Extended Audio Sample

Download Cracking Da Vinci's Code: You've Read the Book, Now Hear the Truth Audiobook (Unabridged)

Extended Audio Sample Cracking Da Vincis Code: Youve Read the Book, Now Hear the Truth (Unabridged), by James L. Garlow
3.5 out of 53.5 out of 53.5 out of 53.5 out of 53.5 out of 5 3.50 (0 ratings) (rate this audio book) Author: James L. Garlow Narrator: Joyce Bean and Bill Richards Publisher: Brilliance Audio Format: Unabridged Audiobook Delivery: Instant Download Audio Length: Release Date:
Coming Soon! We're adding audiobooks daily and hope to make this one available for download very soon. Submit your vote below to let us know you really crave this title!
Vote this up! This audiobook has 0 votes

The controversy grows with every sale of the best-selling novel. Throughout the contemporary fictional storyline of The Da Vinci Code, author Dan Brown skillfully weaves historical assertions intended to shake the very foundations of Christianity:

  • Was Jesus merely human and not divine?
  • Did Jesus and Mary Magdalene marry and have children?
  • Is there a Holy Grail? If so, what is it and where can it be found?

Cracking Da Vinci's Code is the long-awaited answer to these and other questions. Authors James L. Garlow and Peter Jones present compelling evidence that Brown's assertions are not only historically inaccurate, but may also contain a hidden agenda.

Download and start listening now!


Listener Opinions

  • 2 out of 52 out of 52 out of 52 out of 52 out of 5 by Laura | 2/19/2014

    " This sort of book really annoys me. The authors seem to have said, "Okay, we need to write something that will refute the Da Vinci Code, but the only way we can do that and hold readers' attention is if we write a stupid little story that begins each chapter and resolves itself in the epilogue. The main character of this story will convince everyone that what we've said is true." That's basically all it was. Or, let me correct myself; there was a bit of factual information in each chapter, but "Carrie's" story seemed to be the main point of the book. Carrie is struggling to find spiritual fulfillment while being bombarded with different forms of spiritual experiments from her university environment. She then meets Evan, an evangelical Christian with a major in philosophy (he's also 6'6"), who playfully argues with her about The Da Vinci Code. He attends her study group and passes out Bibles, one of which Carrie takes and reads the New Testament (like the Old Testament isn't part of the Bible of something...) after which she attends Evan's church and eventually 'invites Jesus into her heart'. Now that's all cute and fluffy, but it could hardly be considered scholarly evidence! So, long story short (or maybe semi-short) the book annoyed me because it substituted an emotional story in place of concrete evidence as its main thrust. "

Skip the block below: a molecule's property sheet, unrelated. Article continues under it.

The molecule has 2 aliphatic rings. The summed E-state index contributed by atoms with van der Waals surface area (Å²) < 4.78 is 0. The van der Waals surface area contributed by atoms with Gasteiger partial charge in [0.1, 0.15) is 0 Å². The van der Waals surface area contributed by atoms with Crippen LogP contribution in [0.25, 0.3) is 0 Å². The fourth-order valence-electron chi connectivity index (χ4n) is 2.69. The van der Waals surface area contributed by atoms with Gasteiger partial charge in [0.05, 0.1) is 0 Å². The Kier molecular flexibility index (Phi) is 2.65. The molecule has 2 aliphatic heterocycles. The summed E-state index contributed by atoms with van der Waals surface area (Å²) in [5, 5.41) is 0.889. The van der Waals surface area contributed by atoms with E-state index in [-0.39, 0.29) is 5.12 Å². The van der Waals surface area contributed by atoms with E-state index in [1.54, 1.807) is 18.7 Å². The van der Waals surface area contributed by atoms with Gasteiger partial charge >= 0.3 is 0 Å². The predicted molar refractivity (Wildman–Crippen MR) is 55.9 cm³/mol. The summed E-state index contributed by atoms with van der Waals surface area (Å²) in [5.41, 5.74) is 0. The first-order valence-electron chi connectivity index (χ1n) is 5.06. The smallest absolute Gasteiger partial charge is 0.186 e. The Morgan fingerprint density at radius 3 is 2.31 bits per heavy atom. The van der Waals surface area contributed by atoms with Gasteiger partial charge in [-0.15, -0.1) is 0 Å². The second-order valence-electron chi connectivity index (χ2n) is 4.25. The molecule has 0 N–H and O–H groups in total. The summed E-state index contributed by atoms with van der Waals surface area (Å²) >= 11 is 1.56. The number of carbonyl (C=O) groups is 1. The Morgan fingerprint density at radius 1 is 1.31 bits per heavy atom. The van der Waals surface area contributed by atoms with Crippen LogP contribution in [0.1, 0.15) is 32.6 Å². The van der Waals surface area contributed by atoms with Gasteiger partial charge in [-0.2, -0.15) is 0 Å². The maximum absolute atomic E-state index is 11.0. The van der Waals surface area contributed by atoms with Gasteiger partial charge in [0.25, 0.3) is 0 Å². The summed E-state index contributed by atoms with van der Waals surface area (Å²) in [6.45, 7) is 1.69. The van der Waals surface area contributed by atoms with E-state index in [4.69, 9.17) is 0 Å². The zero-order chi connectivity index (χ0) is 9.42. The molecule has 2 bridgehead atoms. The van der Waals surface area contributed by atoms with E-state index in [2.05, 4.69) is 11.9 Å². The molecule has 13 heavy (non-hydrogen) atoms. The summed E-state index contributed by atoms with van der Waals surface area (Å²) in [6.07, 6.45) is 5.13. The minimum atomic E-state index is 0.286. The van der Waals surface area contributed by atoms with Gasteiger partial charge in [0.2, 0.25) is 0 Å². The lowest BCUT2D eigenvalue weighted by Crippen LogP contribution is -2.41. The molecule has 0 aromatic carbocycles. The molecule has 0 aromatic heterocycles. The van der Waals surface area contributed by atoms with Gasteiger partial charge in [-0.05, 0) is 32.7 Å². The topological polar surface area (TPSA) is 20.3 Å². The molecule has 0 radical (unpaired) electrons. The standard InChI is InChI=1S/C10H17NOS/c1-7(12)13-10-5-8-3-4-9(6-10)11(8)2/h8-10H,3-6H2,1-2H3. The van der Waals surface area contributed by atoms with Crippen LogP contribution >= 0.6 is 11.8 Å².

• 1 out of 51 out of 51 out of 51 out of 51 out of 5 by Alice Mia | 2/16/2014

    " If you are into God and Divinity and want to know more, this is your book. Personally, I couldn't read it. I was like I was going to church to hear someone talking to me about the invisible man in the sky. "

  • 2 out of 52 out of 52 out of 52 out of 52 out of 5 by Shelly Nicholson | 2/3/2014

    " Just wondering why it's necessary to "crack" a book of fiction.? "

  • 2 out of 52 out of 52 out of 52 out of 52 out of 5 by Hugo | 1/9/2014

    " I had to read it after The Davinci Code made me think...lol. "

  • > Show All
Write a Review
What is FlexPass?
  • Your first audiobook is just $5.95
  • Over 90% are at or below $12.95
  • "LOVE IT" guarantee
  • No time limits or expirations